Taking Nonviolent Action In Defense Of Mother Earth
Above Photo: Four Necessity Valve Turners
Our case will be tried before a twelve-person jury, who will decide whether ours was an act of criminality or one of necessity. But the last word will not come from the jury, the judge, or the lawmakers.
On February 4 of this year, four farmers and Catholic workers from the Midwest, myself included, attempted to shut off the flow of deadly, poisonous tar sands oil through Minnesota and the treaty territory of several Ojibwe nations. As the “Four Necessity Valve Turners,” we felt compelled to take this necessary, nonviolent action in the face of the imminent threat of the climate crisis – which, according the United Nations’ October 2018 report, requires an immediate response.
Given the dramatic failure by governmental bodies to adequately respond to this threat, we felt, as people of faith, that we had to act. Our intent was to responsibly call for a “timeout” from the pumping of poison through the heart of Mother Earth.
Our group – which besides myself includes Brenna Cussen-Anglada, Allyson Polman and Daniel Yildirim – was fully informed of the safest way to proceed with the shutdown process. We put no one in danger. We called Enbridge Energy Corporation (a Canadian company) before attempting to close the valve ourselves, suggesting that they shut off the pressure remotely, which they did. We took responsibility for our action, and waited for the police to arrive. We were charged with a felony and a misdemeanor, and we intend to invoke the necessity defense at our trial.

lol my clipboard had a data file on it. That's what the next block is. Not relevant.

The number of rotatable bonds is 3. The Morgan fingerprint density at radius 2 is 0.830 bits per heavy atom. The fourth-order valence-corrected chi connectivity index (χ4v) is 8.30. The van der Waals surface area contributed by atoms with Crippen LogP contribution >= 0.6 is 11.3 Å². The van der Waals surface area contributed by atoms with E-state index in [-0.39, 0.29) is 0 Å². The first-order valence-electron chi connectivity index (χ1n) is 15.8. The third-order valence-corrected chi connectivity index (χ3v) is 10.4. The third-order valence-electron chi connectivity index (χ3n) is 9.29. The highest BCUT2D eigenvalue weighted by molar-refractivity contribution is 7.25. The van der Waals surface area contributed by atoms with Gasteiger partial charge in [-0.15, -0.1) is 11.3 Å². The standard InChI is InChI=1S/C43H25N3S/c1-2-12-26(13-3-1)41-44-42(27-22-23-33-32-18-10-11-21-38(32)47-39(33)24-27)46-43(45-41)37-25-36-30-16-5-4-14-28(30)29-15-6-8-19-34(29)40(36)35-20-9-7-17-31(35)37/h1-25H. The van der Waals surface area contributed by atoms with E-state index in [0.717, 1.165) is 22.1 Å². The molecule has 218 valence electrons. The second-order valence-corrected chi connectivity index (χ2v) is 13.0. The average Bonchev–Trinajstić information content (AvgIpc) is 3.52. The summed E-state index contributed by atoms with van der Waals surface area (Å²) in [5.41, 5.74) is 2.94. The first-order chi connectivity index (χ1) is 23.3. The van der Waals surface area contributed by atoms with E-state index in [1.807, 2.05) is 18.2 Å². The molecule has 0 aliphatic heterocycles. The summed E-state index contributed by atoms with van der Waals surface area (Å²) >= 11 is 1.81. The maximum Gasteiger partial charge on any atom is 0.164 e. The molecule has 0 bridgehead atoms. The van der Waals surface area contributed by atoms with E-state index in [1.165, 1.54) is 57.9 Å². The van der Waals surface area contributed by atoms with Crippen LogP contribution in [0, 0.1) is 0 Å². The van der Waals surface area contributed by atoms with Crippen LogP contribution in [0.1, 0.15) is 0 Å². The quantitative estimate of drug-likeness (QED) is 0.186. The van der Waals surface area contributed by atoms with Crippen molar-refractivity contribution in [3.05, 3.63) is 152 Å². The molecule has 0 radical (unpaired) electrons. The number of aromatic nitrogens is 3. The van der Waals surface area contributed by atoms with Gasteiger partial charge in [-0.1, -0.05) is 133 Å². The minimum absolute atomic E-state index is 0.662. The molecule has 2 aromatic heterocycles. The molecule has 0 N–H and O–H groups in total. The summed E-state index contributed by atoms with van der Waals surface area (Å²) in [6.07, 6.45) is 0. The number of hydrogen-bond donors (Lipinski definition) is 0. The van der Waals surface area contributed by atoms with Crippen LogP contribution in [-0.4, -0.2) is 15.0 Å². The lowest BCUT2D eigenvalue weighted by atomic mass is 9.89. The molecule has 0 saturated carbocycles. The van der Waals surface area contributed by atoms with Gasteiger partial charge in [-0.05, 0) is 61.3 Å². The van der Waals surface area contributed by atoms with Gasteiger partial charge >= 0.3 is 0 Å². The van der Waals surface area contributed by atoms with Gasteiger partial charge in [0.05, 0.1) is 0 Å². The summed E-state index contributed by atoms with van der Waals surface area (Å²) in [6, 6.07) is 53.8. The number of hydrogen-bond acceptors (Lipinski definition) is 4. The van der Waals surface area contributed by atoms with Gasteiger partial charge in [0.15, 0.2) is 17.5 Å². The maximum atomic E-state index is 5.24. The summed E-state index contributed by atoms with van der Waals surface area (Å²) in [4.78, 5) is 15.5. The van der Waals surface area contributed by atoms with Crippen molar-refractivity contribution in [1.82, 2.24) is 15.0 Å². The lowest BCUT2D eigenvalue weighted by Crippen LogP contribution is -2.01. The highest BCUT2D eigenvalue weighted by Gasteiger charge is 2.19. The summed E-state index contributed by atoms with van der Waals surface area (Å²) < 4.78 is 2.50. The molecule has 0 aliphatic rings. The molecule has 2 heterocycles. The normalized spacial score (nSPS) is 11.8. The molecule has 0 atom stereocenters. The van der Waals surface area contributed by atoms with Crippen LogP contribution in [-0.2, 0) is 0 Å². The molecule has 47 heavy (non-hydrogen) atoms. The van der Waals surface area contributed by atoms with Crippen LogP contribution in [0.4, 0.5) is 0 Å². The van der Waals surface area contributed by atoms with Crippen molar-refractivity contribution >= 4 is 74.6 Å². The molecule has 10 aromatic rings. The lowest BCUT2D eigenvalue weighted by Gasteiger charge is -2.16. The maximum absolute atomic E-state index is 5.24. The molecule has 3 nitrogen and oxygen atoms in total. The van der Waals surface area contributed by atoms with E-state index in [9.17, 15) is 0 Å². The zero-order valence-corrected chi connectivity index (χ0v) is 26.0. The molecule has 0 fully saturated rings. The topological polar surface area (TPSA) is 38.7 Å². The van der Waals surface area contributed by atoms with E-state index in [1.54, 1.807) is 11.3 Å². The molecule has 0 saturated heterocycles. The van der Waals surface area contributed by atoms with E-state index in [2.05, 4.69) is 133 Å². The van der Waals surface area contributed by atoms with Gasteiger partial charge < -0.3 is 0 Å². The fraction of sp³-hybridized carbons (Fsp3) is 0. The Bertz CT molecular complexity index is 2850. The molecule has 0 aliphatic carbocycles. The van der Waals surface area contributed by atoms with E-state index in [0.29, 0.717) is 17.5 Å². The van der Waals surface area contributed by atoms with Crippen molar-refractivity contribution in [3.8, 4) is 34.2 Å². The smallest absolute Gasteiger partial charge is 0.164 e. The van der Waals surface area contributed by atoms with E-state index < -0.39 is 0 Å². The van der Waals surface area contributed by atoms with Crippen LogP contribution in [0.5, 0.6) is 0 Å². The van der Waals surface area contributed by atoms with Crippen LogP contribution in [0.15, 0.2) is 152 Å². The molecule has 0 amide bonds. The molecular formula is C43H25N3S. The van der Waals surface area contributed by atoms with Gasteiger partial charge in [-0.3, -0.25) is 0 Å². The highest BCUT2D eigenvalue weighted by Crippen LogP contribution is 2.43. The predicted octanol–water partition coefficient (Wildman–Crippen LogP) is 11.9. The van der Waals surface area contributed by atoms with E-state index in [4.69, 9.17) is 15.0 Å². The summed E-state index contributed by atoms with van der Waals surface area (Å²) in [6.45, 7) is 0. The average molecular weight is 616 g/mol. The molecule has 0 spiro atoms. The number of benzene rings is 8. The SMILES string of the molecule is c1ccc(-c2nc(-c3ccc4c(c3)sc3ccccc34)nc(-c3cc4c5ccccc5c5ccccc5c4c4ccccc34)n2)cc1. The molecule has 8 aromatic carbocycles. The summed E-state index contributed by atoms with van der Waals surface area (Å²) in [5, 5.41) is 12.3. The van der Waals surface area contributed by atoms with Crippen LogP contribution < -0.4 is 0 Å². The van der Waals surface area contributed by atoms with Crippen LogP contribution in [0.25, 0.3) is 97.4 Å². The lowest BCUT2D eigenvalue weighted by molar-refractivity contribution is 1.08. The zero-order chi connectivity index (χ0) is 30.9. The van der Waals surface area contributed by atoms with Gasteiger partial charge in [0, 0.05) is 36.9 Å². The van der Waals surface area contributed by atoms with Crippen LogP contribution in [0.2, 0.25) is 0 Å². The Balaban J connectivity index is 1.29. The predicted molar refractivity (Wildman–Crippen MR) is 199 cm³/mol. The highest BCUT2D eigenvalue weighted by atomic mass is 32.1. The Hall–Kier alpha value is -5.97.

Actions such as these – combined with a strong Indigenous-led frontline resistance movement, pushback from the nonprofit environmental movement, and the development of new community-based viable green energy projects – seem to be scaring fossil fuel industries. That’s why they are insisting on harsher criminal charges, prosecution and consequences.
Since 2016, about three dozen states across the country have considered bills and executive orders explicitly designed to stop dissent against the fossil fuel industry.
Since 2016, about three dozen states across the country have considered bills and executive orders explicitly designed to stop dissent against the fossil fuel industry. Many focus on pipelines that pump tar sands crude oil from Canada through the United States and out to foreign markets.
In March the South Dakota legislature passed and Republican Gov. Kristi Noem signed SB 189, the “Riot-Boosting” bill, which targets anyone who participates in, supports, or encourages protest against pipeline construction infrastructure. In Minnesota, Enbridge has spent 11 million dollars lobbying lawmakers and the state’s public utilities commissioners to push forward its Line 3 expansion project, which runs through pristine Mississippi headwaters and wild rice lakes.
Last year, the Minnesota House and Senate passed a punitive bill to end a state water quality standard designed to protect wild rice that was (thankfully) vetoed by then-Governor Mark Dayton. However, with the recent delay in obtaining the necessary permits for Enbridge to go forward with construction, stronger bills against dissent are heading towards the legislature in hopes that current Governor Tim Walz will capitulate. (Both Dayton and Waltz are Democrats.)
We believe that laws should protect the common good and the community, not corporate interests, and particularly not foreign corporate interests.
As for the Four Necessity Valve Turners, our case will be tried before a twelve-person jury, who will decide whether ours was an act of criminality or one of necessity. But the last word will not come from the jury, the judge, or the lawmakers. It will come from our Mother Earth herself.